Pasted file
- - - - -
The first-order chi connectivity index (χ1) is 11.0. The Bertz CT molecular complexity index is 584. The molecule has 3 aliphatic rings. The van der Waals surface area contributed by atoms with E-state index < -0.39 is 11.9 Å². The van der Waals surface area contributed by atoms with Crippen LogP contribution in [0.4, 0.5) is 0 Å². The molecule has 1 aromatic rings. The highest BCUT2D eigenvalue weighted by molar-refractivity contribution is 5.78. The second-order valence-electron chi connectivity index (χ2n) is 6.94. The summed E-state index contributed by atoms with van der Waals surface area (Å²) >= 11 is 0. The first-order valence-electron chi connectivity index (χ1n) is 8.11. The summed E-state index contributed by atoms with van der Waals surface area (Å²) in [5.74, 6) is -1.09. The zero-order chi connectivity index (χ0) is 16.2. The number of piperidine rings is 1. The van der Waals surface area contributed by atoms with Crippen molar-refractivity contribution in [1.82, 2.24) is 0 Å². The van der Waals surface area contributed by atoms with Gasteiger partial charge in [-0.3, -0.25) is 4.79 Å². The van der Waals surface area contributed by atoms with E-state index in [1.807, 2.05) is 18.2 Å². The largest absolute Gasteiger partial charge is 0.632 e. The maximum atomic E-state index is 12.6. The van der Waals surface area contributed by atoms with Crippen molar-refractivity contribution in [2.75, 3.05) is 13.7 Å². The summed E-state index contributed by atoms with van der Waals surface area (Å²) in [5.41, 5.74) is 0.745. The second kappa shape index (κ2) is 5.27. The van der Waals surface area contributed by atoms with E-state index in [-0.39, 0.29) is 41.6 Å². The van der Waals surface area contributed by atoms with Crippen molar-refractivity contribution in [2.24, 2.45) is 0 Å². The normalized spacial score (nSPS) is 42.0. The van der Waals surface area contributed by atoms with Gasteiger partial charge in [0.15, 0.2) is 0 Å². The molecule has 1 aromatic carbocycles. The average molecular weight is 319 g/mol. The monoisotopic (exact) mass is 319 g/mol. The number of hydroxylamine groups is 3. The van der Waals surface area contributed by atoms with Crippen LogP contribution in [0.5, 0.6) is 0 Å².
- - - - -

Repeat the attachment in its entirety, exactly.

The first-order chi connectivity index (χ1) is 11.0. The Bertz CT molecular complexity index is 584. The molecule has 3 aliphatic rings. The van der Waals surface area contributed by atoms with E-state index < -0.39 is 11.9 Å². The van der Waals surface area contributed by atoms with Crippen LogP contribution in [0.4, 0.5) is 0 Å². The molecule has 1 aromatic rings. The highest BCUT2D eigenvalue weighted by molar-refractivity contribution is 5.78. The second-order valence-electron chi connectivity index (χ2n) is 6.94. The summed E-state index contributed by atoms with van der Waals surface area (Å²) >= 11 is 0. The first-order valence-electron chi connectivity index (χ1n) is 8.11. The summed E-state index contributed by atoms with van der Waals surface area (Å²) in [5.74, 6) is -1.09. The zero-order chi connectivity index (χ0) is 16.2. The number of piperidine rings is 1. The van der Waals surface area contributed by atoms with Crippen molar-refractivity contribution in [1.82, 2.24) is 0 Å². The van der Waals surface area contributed by atoms with Gasteiger partial charge in [-0.3, -0.25) is 4.79 Å². The van der Waals surface area contributed by atoms with E-state index in [1.807, 2.05) is 18.2 Å². The largest absolute Gasteiger partial charge is 0.632 e. The maximum atomic E-state index is 12.6. The van der Waals surface area contributed by atoms with Crippen molar-refractivity contribution in [2.75, 3.05) is 13.7 Å². The summed E-state index contributed by atoms with van der Waals surface area (Å²) in [5.41, 5.74) is 0.745. The second kappa shape index (κ2) is 5.27. The van der Waals surface area contributed by atoms with E-state index in [-0.39, 0.29) is 41.6 Å². The van der Waals surface area contributed by atoms with Crippen molar-refractivity contribution in [2.24, 2.45) is 0 Å². The normalized spacial score (nSPS) is 42.0. The van der Waals surface area contributed by atoms with Gasteiger partial charge in [0.15, 0.2) is 0 Å². The molecule has 1 aromatic carbocycles. The average molecular weight is 319 g/mol. The monoisotopic (exact) mass is 319 g/mol. The number of hydroxylamine groups is 3. The van der Waals surface area contributed by atoms with Crippen LogP contribution in [0.5, 0.6) is 0 Å².